Cattolica (RN), Italy – Not all blizzards… comes to harm! For Eve, Marta and Constance, the three Asian small-clawed otters (Aoyx cinerea) living at Cattolica Acquarium, in Emilia-Romagna, Italy, the recent snowfalls have turned into an unexpected chance of playing new games.
I work at Cattolica Aquarium and sometimes our trainers and biologists just surprise us with what goes on behind-the-scenes, disclosing animal behaviour that is not witnessed by visitors. Here’s a video that Stefano Gridelli who takes care of fish, sharks, caimans and otters, came up with after the abundant snowfalls following up the the Buran blizzard that is storming Italy. Jus a pair of buckets of fresh snow were enough to make the otter’s day: a positive enrichment that they cherished! Enrichment is the technical word for a rich protocol of intercourse, training, stimulation, response that is related to the welfare of animals living in facilities.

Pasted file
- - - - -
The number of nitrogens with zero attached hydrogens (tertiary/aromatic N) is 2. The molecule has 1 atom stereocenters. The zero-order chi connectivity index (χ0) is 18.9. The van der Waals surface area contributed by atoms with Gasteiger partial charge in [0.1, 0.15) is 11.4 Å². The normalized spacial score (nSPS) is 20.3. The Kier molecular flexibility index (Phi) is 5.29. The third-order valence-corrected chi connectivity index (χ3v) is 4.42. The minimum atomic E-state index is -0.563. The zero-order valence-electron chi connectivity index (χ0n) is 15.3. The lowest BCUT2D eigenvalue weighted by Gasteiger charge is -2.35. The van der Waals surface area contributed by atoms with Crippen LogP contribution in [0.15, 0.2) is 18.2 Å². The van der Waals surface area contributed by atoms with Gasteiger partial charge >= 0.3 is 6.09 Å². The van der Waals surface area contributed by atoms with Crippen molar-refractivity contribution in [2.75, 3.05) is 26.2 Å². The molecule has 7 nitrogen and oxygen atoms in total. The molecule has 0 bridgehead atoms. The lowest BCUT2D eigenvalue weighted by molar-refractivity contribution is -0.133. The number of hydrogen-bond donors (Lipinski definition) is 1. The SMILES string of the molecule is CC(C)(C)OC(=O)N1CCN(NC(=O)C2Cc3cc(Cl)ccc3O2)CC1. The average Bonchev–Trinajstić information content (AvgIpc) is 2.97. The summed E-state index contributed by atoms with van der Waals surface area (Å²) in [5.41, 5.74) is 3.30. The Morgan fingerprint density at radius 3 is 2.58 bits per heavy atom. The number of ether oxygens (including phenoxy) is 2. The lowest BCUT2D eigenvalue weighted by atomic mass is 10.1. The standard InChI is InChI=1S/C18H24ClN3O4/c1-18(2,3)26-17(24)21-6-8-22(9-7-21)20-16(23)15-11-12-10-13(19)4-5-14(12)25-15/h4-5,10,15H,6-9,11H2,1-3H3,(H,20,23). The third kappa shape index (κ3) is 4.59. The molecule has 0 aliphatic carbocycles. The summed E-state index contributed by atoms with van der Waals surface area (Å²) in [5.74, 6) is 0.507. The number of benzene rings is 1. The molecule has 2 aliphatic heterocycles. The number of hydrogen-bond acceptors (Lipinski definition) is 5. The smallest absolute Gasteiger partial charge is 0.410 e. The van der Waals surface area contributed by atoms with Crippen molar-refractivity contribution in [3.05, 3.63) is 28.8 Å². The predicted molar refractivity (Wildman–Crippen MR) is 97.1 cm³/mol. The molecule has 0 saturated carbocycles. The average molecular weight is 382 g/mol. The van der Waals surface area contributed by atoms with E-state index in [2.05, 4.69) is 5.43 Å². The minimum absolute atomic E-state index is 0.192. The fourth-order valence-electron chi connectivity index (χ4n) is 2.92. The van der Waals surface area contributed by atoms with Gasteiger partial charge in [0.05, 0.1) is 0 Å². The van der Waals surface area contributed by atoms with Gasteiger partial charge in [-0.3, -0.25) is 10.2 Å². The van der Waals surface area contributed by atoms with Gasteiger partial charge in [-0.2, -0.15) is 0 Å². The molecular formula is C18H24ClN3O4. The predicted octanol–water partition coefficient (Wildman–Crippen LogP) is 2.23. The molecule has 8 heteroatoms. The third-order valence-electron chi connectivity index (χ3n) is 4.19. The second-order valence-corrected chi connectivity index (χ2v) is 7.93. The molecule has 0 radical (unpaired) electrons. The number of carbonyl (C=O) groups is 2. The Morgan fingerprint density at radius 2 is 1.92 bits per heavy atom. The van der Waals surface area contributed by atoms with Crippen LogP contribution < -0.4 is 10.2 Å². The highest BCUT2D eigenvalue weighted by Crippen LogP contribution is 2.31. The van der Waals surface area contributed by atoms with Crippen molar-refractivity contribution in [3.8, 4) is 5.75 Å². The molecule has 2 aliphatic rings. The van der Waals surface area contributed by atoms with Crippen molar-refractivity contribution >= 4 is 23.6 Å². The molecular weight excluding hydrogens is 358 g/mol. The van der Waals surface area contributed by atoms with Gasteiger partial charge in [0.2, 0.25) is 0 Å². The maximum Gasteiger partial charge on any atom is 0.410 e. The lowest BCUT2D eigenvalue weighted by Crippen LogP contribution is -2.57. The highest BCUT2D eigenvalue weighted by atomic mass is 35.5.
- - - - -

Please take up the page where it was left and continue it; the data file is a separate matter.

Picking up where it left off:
In the video the three otters are first puzzled then excited by their encounted with snow .
As a matter of fact, Eurasian otters are as lively as they are voracious: they need to eat daily about 15% of their body weight, their diet consisting of fish, frogs, crabs, shrimps and seafood.
The three little sisters found themselves in front of an irresistible series of games: from peek-a-boo to scavenger hunt to snowballs battle in a bonanza of stimuli that they appeared to appreciate at once. Thanks to the cold spell that struck Italy, they too were able to experience what happens when the snow makes its appearance in normally warm weather areas: time for play, everyone! Last to arrive is…a sloth!
Native to the swampy areas of South and Southeast Asia, this species dwells between mangroves swamps, wetland, rice-paddies and hills. Their dense fur has features about 1,000 hairs per mm2 that keeps them dry and warm while trapping in air bubbles. Adult specimen can reach a length of 90 cm and can weigh about 5 kg. Due to ongoing habitat loss, pollution, and hunting in some areas, it is listed as Vulnerable on the IUCN Red List.